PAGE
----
David Blatt, others in line for more talks with Cavs about coaching job
JUN 12, 2014 5:08p ET
David Blatt made the decision a few days ago to leave his post as Maccabi Tel Aviv coach and return to the United States -- or more specifically, to join the NBA.
Blatt staged a press conference Thursday to make his departure from Israel official, and that maneuver moved him one step closer to the Cavaliers, and perhaps several other teams.
Blatt, 55, has spent his entire professional playing and coaching career overseas, primarily in Israel. He has been the head coach of Maccabi Tel Aviv since 2010.
The Cavs have spoken with Blatt about their head-coaching vacancy, and are said to consider him a serious candidate. But they have not committed -- instead only letting it be known they want to talk more.
One source close to the discussions told FOX Sports Ohio the Cavs want to get Blatt to town quickly, as they have been told he is likely to land in an assistant's role on Steve Kerr's staff with the Golden State Warriors.
Blatt cannot be offered the Cavs job until he meets with Griffin face-to-face. That meeting is expected soon, with the Cleveland Plain Dealer reporting an interview has been set up for next week.
In the meantime, the Cavs will conduct a second interview with each Tyronn Lue and Alvin Gentry this weekend, sources said. Both Lue and Gentry are assistants on Doc Rivers' staff with the Los Angeles Clippers, but at different ends of the coaching spectrum.
Lue, 37, has only been an assistant, spending all four years with Rivers. Gentry, 59, has been a head coach with four teams, most recently with the Phoenix Suns, who fired him in 2012-13.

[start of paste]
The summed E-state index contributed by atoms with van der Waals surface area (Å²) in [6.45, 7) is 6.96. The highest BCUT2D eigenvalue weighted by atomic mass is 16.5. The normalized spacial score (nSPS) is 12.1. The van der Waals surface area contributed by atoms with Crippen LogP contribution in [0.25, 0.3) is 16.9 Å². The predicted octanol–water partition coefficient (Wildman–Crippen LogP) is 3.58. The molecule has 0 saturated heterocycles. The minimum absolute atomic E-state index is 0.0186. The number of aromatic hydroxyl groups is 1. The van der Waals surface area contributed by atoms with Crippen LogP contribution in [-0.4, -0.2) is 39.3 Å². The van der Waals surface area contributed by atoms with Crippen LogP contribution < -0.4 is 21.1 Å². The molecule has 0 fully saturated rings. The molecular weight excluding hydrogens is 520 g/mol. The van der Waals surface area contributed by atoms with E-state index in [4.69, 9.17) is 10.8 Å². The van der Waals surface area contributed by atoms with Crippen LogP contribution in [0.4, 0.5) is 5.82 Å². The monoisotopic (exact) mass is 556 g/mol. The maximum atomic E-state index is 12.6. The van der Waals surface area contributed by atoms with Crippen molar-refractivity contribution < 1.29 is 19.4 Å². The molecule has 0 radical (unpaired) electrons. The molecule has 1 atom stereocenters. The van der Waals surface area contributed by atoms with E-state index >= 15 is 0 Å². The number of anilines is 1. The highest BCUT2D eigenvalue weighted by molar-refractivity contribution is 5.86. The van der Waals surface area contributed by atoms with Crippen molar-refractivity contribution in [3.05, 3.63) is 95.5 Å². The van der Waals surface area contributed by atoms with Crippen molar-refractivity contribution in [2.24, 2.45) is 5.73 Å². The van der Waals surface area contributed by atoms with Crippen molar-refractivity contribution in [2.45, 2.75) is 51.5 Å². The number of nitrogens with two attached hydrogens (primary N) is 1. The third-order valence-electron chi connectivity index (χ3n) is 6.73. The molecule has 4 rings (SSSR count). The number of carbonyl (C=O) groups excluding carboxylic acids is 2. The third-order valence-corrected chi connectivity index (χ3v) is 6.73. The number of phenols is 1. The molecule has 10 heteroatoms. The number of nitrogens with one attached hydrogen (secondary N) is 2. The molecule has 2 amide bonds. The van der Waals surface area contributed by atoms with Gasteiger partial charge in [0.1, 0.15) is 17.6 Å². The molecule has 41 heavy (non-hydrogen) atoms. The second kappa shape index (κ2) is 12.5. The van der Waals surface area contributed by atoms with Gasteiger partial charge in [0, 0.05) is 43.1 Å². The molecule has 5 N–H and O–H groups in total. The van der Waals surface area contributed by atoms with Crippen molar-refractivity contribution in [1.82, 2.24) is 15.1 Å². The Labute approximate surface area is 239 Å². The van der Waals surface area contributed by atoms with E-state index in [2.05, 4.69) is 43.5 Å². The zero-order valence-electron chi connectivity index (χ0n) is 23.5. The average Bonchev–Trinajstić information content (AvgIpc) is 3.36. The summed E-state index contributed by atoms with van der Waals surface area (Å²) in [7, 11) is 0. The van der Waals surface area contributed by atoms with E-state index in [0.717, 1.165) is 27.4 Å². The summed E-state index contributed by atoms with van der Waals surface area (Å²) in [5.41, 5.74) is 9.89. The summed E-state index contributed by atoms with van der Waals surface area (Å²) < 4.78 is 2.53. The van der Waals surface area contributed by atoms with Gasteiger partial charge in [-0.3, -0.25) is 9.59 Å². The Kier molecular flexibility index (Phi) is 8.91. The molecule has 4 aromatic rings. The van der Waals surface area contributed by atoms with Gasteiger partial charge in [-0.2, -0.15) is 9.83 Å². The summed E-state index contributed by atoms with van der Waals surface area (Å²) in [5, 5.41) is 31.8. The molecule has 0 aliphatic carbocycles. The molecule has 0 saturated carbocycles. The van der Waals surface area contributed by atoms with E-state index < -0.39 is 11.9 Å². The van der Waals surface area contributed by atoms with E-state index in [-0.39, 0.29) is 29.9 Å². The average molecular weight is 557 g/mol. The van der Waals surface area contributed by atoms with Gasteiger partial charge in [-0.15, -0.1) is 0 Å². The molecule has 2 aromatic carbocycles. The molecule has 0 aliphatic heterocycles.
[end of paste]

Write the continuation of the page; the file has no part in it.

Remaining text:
While the Cavs were impressed enough with both candidates to bring them back a second time, it is believed they are a little leery of Lue's inexperience and Gentry's ability to manage a young roster.
Either way, the Cavs are performing basketball analytics on the candidates -- not necessarily a common approach, but respected, it seems, by those involved from all sides.
According to sources, the numbers revealed Gentry and Lue either led or assisted teams that were strong offensively and below average defensively. The opposite applied to Chicago Bulls assistant Adrian Griffin, who has also interviewed for the Cavs job.
As for Blatt, his teams have been known for their sound, methodical offensive approach (he played collegiately at Princeton, notorious for such a style). Blatt's teams have checked out as average defensively, according to analytics.
Also, talk within the organization is that Griffin isn't necessarily taking a "splashy" approach to the coaching search, or looking to make a PR-driven move that Gilbert had hoped to see -- but that Gilbert is allowing Griffin to conduct the search as he sees fit.
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